ABSTRACT: The neurotransmitter 5-hydroxytryptamine (5-HT; serotonin) has long been associated with the control of a variety of motivated behaviors, including feeding. Much of the evidence linking 5-HT and feeding behavior was obtained from studies of the effects of the 5-HT releaser (dex)fenfluramine in laboratory animals and humans. Recently, the selective 5-HT2C receptor agonist lorcaserin received FDA approval for the treatment of obesity. This review examines evidence to support the use of selective 5-HT2C receptor agonists as treatments for conditions beyond obesity, including substance abuse (particularly nicotine, psychostimulant, and alcohol dependence), obsessive compulsive, and excessive gambling disorder. Following a brief survey of the early literature supporting a role for 5-HT in modulating food and drug reinforcement, we propose that intrinsic differences between SSRI and serotonin releasers may have underestimated the value of serotonin-based pharmacotherapeutics to treat clinical forms of addictive behavior beyond obesity. We then highlight the critical involvement of the 5-HT2C receptor in mediating the effect of (dex)fenfluramine on feeding and body weight gain and the evidence that 5-HT2C receptor agonists reduce measures of drug reward and impulsivity. A recent report of lorcaserin efficacy in a smoking cessation trial further strengthens the idea that 5-HT2C receptor agonists may have potential as a treatment for addiction. This review was prepared as a contribution to the proceedings of the 11th International Society for Serotonin Research Meeting held in Hermanus, South Africa, July 9-12, 2014.
    ACS Chemical Neuroscience 04/2015; DOI:10.1021/acschemneuro.5b00025 · 4.21 Impact Factor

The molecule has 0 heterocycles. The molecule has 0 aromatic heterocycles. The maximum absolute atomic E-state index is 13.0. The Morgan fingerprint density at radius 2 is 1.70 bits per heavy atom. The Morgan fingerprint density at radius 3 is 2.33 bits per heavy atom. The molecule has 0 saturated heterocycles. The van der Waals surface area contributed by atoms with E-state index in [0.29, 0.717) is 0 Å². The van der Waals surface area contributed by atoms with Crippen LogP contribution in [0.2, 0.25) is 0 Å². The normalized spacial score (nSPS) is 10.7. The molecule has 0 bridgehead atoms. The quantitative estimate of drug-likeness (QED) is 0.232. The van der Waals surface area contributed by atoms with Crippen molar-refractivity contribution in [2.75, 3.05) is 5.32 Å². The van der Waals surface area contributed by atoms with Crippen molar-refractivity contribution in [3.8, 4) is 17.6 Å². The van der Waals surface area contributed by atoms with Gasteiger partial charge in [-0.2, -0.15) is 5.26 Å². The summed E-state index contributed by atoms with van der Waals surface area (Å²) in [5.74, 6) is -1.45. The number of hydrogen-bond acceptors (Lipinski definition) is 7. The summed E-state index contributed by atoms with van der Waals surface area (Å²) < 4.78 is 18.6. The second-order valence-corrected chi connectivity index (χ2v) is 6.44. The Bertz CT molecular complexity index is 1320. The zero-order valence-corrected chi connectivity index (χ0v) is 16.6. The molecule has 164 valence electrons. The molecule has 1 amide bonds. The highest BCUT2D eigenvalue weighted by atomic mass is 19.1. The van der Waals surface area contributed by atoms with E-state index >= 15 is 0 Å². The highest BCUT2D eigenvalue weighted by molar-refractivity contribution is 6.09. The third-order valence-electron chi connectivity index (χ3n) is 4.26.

• Source
    [Show abstract] [Hide abstract]
    ABSTRACT: Modernization of human society parallels an epidemic of metabolic disorders including obesity. Apart from excess caloric intake, a 24/7 lifestyle poses another important challenge to our metabolic health. Recent research under both laboratory and epidemiological settings has indicated that abnormal temporal organization of sleep and wakeful activities including food intake is a significant risk factor for metabolic disease. The circadian clock system is our intrinsic biological timer that regulates internal rhythms such as the sleep/wake cycle and also responses to external stimuli including light and food. Initially thought to be mainly involved in the timing of sleep, the clock, and/or clock genes may also play a role in sleep architecture and homeostasis. Importantly, an extensive body of evidence has firmly established a master regulatory role of the clock in energy balance. Together, a close relationship between well-timed circadian/sleep cycles and metabolic health is emerging. Exploiting this functional connection, an important holistic strategy toward curbing the epidemic of metabolic disorders (e.g., obesity) involves corrective measures on the circadian clock and sleep. In addition to behavioral and environmental interventions including meal timing and light control, pharmacological agents targeting sleep and circadian clocks promise convenient and effective applications. Recent studies, for example, have reported small molecules targeting specific clock components and displaying robust beneficial effects on sleep and metabolism. Furthermore, a group of clock-amplitude-enhancing small molecules (CEMs) identified via high-throughput chemical screens are of particular interest for future in vivo studies of their metabolic and sleep efficacies. Elucidating the functional relationship between clock, sleep, and metabolism will also have far-reaching implications for various chronic human diseases and aging.
    Frontiers in Endocrinology 04/2015; 6. DOI:10.3389/fendo.2015.00035